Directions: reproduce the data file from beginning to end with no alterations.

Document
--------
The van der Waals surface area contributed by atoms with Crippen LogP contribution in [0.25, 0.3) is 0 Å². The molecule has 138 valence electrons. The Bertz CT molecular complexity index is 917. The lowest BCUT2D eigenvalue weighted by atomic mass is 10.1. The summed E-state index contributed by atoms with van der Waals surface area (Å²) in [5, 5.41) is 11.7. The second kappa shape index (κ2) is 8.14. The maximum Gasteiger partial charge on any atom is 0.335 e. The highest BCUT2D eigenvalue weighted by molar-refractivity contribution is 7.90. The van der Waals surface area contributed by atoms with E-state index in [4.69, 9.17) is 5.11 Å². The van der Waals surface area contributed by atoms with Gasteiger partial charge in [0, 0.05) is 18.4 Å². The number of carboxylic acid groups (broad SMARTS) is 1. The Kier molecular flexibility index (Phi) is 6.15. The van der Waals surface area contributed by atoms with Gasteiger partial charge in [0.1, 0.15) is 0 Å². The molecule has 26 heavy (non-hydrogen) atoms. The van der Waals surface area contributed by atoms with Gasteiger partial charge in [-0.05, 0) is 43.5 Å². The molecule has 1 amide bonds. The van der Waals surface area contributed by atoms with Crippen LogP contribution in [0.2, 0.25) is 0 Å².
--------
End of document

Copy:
The van der Waals surface area contributed by atoms with Crippen LogP contribution in [0.25, 0.3) is 0 Å². The molecule has 138 valence electrons. The Bertz CT molecular complexity index is 917. The lowest BCUT2D eigenvalue weighted by atomic mass is 10.1. The summed E-state index contributed by atoms with van der Waals surface area (Å²) in [5, 5.41) is 11.7. The second kappa shape index (κ2) is 8.14. The maximum Gasteiger partial charge on any atom is 0.335 e. The highest BCUT2D eigenvalue weighted by molar-refractivity contribution is 7.90. The van der Waals surface area contributed by atoms with E-state index in [4.69, 9.17) is 5.11 Å². The van der Waals surface area contributed by atoms with Gasteiger partial charge in [0, 0.05) is 18.4 Å². The number of carboxylic acid groups (broad SMARTS) is 1. The Kier molecular flexibility index (Phi) is 6.15. The van der Waals surface area contributed by atoms with Gasteiger partial charge in [0.1, 0.15) is 0 Å². The molecule has 26 heavy (non-hydrogen) atoms. The van der Waals surface area contributed by atoms with Gasteiger partial charge in [-0.05, 0) is 43.5 Å². The molecule has 1 amide bonds. The van der Waals surface area contributed by atoms with Crippen LogP contribution in [0.2, 0.25) is 0 Å².